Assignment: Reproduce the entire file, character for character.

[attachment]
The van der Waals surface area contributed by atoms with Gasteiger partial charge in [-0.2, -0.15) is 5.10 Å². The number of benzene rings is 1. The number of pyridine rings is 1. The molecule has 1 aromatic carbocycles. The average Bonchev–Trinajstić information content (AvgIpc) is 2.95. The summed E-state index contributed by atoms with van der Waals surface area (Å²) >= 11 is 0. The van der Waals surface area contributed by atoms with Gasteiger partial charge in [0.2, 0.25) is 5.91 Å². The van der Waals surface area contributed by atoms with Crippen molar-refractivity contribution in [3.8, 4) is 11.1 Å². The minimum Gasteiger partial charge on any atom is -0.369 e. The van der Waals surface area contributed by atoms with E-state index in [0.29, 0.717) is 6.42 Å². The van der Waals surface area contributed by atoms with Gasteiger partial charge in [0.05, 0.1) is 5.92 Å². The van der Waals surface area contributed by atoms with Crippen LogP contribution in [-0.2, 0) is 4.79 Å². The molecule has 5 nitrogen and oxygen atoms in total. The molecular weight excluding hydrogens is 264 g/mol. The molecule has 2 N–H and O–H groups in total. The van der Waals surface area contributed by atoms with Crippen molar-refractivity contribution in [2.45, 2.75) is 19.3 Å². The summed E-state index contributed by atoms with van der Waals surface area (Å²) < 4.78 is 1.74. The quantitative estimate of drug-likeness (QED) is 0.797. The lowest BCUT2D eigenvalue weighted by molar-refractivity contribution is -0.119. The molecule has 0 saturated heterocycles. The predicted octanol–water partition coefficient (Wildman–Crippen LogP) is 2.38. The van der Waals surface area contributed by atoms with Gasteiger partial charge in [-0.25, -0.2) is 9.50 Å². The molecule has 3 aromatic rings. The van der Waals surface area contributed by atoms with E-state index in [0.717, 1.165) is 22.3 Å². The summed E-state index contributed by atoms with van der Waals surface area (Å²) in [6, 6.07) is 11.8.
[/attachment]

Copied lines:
The van der Waals surface area contributed by atoms with Gasteiger partial charge in [-0.2, -0.15) is 5.10 Å². The number of benzene rings is 1. The number of pyridine rings is 1. The molecule has 1 aromatic carbocycles. The average Bonchev–Trinajstić information content (AvgIpc) is 2.95. The summed E-state index contributed by atoms with van der Waals surface area (Å²) >= 11 is 0. The van der Waals surface area contributed by atoms with Gasteiger partial charge in [0.2, 0.25) is 5.91 Å². The van der Waals surface area contributed by atoms with Crippen molar-refractivity contribution in [3.8, 4) is 11.1 Å². The minimum Gasteiger partial charge on any atom is -0.369 e. The van der Waals surface area contributed by atoms with E-state index in [0.29, 0.717) is 6.42 Å². The van der Waals surface area contributed by atoms with Gasteiger partial charge in [0.05, 0.1) is 5.92 Å². The van der Waals surface area contributed by atoms with Crippen LogP contribution in [-0.2, 0) is 4.79 Å². The molecule has 5 nitrogen and oxygen atoms in total. The molecular weight excluding hydrogens is 264 g/mol. The molecule has 2 N–H and O–H groups in total. The van der Waals surface area contributed by atoms with Crippen molar-refractivity contribution in [2.45, 2.75) is 19.3 Å². The summed E-state index contributed by atoms with van der Waals surface area (Å²) < 4.78 is 1.74. The quantitative estimate of drug-likeness (QED) is 0.797. The lowest BCUT2D eigenvalue weighted by molar-refractivity contribution is -0.119. The molecule has 0 saturated heterocycles. The predicted octanol–water partition coefficient (Wildman–Crippen LogP) is 2.38. The van der Waals surface area contributed by atoms with Gasteiger partial charge in [-0.25, -0.2) is 9.50 Å². The molecule has 3 aromatic rings. The van der Waals surface area contributed by atoms with E-state index in [0.717, 1.165) is 22.3 Å². The summed E-state index contributed by atoms with van der Waals surface area (Å²) in [6, 6.07) is 11.8.